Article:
Moegistorhynchus longirostris Wiedemann, 1819 has the longest proboscis relative to body size of all known insects. It is a keystone species along the west coast of South Africa, where it pollinates, partly or exclusively, the long-tubed flowers of at least 20 species of Iridaceae, Geraniaceae and Orchidaceae. M. longirostris has been widely discussed in the pollination biology literature and has a suggested co-evolutionary arms race between it and the long-tubed flowers it pollinates.
A current taxonomic revision has presented new biogeographical and morphometric data. Available records suggest that the species is widely distributed along the west coast of South Africa between about 29°30′S and 34°15′S, a distance of almost 500 km. It is restricted to sandy, lowland coastal plains at less than 300 m, where it occurs in nine different vegetation types across seven bioregions and is consequently not a habitat specialist.
Proboscis length from 13 localities ranged from 32 to 83 mm, and mean proboscis length at these localities from 32 to 71 mm. There was a decline in proboscis length with increasing latitude south. Research investigating a possible allometric relationship between body size and proboscis length, and between latitude and proboscis length, is required.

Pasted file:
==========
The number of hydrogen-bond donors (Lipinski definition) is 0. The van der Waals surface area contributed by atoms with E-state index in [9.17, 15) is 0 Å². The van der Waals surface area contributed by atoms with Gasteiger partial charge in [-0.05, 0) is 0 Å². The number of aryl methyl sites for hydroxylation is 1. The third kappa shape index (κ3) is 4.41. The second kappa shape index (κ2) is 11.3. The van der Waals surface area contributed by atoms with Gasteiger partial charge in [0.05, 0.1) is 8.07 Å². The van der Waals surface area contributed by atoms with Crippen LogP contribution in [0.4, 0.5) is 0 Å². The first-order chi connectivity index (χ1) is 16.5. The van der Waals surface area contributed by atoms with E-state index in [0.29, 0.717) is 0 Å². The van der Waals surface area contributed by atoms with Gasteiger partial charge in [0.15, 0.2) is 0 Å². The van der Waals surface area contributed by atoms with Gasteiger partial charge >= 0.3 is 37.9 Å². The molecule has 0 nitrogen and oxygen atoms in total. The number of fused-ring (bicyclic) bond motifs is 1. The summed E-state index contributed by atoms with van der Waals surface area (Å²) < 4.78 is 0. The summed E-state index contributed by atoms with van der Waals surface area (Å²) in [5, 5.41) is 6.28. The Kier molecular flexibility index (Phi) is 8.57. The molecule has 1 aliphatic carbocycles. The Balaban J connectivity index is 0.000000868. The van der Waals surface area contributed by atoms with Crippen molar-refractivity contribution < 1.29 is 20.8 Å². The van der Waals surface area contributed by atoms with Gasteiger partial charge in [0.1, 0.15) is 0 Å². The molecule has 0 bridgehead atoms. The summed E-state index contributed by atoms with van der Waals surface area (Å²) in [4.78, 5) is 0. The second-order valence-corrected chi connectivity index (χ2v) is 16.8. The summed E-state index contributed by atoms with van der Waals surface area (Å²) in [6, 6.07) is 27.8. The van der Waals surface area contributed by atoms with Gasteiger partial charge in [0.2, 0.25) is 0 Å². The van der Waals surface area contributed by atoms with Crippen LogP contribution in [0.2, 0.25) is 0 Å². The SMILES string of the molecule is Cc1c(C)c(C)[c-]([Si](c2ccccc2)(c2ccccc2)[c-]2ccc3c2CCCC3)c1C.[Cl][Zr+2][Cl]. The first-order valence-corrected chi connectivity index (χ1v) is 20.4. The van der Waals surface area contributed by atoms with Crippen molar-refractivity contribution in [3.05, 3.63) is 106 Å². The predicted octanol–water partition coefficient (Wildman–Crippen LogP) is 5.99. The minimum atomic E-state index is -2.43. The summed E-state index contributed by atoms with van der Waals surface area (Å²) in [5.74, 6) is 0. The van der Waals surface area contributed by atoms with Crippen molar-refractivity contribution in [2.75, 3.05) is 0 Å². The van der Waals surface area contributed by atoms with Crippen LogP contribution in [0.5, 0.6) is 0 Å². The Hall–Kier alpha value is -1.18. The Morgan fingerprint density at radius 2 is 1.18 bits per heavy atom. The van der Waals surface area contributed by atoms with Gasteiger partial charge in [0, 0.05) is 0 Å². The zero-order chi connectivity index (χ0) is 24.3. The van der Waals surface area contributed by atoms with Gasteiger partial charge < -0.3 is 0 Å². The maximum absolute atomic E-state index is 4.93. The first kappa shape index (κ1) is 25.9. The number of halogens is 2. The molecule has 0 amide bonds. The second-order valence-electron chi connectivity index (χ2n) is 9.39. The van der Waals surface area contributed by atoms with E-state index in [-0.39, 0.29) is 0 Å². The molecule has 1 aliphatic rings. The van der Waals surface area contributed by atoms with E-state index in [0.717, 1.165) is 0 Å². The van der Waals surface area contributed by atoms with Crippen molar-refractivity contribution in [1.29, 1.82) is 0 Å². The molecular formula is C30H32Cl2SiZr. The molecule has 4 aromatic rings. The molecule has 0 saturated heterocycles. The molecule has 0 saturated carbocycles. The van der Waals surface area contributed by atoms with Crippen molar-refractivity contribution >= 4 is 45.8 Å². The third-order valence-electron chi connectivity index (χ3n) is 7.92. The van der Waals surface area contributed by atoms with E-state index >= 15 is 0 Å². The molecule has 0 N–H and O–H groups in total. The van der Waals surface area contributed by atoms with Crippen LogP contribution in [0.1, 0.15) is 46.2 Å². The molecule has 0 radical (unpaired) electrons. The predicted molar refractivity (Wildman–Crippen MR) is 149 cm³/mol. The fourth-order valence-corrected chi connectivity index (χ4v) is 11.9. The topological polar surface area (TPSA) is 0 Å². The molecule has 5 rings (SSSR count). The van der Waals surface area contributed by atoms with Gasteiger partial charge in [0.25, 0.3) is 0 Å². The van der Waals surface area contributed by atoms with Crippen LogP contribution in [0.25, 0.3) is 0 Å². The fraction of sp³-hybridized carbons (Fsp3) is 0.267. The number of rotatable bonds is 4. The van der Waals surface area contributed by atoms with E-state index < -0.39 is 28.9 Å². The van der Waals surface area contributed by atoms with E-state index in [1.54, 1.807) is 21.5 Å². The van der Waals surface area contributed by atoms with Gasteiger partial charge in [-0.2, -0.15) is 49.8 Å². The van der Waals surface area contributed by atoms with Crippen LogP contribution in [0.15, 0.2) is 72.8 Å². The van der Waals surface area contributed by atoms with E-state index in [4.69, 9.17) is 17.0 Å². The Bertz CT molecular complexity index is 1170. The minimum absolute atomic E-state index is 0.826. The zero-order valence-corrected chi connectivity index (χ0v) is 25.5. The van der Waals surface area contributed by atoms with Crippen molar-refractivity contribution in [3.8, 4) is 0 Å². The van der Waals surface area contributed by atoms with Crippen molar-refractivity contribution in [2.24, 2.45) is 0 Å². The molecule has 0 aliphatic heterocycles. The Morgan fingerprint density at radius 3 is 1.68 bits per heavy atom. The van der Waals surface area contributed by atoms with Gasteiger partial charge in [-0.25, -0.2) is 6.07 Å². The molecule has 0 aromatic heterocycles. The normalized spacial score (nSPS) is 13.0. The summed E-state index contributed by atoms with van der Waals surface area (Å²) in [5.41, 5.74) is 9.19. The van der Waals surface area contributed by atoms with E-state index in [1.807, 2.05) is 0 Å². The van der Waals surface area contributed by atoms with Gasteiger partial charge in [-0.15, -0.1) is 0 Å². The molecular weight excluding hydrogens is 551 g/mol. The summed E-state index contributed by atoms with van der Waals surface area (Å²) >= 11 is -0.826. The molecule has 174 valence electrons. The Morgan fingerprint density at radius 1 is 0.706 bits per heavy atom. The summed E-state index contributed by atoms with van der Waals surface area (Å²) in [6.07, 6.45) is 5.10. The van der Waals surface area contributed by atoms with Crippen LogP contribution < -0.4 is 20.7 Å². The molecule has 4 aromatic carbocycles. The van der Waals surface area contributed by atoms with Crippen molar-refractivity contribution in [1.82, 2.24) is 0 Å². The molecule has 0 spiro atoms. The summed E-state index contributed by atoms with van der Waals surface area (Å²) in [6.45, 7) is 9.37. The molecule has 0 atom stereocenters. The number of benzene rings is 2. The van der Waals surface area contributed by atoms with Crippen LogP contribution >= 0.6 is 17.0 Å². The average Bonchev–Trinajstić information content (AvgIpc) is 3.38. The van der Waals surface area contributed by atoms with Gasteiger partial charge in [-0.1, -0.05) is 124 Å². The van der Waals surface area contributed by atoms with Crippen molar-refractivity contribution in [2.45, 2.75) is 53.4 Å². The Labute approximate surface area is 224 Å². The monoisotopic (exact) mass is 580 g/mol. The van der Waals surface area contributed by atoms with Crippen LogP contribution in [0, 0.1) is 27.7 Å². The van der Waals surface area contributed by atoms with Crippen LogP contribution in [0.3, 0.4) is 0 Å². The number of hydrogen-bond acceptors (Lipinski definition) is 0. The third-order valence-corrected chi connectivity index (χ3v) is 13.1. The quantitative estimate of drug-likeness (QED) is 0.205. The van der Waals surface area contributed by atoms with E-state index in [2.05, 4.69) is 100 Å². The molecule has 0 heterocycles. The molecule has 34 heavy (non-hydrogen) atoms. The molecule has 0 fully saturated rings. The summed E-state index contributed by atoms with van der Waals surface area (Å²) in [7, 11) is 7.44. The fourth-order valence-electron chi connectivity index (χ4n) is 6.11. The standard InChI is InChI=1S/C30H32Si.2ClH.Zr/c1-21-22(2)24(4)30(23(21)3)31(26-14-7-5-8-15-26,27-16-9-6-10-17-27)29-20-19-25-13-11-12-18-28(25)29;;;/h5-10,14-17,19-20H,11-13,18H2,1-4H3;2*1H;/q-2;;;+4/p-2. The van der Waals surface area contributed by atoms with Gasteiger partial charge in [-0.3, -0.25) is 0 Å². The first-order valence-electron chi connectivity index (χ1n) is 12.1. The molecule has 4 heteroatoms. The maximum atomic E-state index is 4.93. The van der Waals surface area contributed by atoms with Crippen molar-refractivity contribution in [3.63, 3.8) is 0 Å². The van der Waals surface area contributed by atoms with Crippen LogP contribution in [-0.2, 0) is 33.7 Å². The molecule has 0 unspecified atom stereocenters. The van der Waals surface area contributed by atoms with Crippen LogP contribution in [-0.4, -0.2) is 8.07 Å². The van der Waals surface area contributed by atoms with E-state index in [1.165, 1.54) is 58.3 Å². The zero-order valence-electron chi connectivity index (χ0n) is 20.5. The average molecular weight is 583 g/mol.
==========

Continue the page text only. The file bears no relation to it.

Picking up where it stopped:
Moegistorhynchus Macquart, 1840 is an endemic genus of Nemestrinidae known only from the west coast of South Africa (Western and Northern Cape Provinces), and includes four described species (Bowden 1980; Barraclough 2006), and at least two additional new species from montane areas in the southern part of its range (Barraclough 2006). By far the most frequently encountered species is M. longirostris (Wiedemann, 1819) (Fig. 1). This striking taxon is the best-known in the genus, and arguably is one of the most remarkable of all known South African species of Diptera. It has the longest proboscis in the Diptera, and the longest proboscis relative to body size of all known insects (Grimaldi 1999; Grimaldi & Engel 2005; Barraclough 2006). A comparable and frequently cited, long-proboscid taxon—but in the Lepidoptera—is the hawk moth Xanthopan morgani praedicta Rothschild & Jordan, 1903 from Madagascar (proboscis length about 25 cm), which pollinates the long-spurred Madagascan star orchid Angraecum sesquipedale Thou. (Nilsson 1998). This species departs dramatically from the allometric relationship between body size and proboscis length typically found in hawk moths (Agosta & Janzen 2005).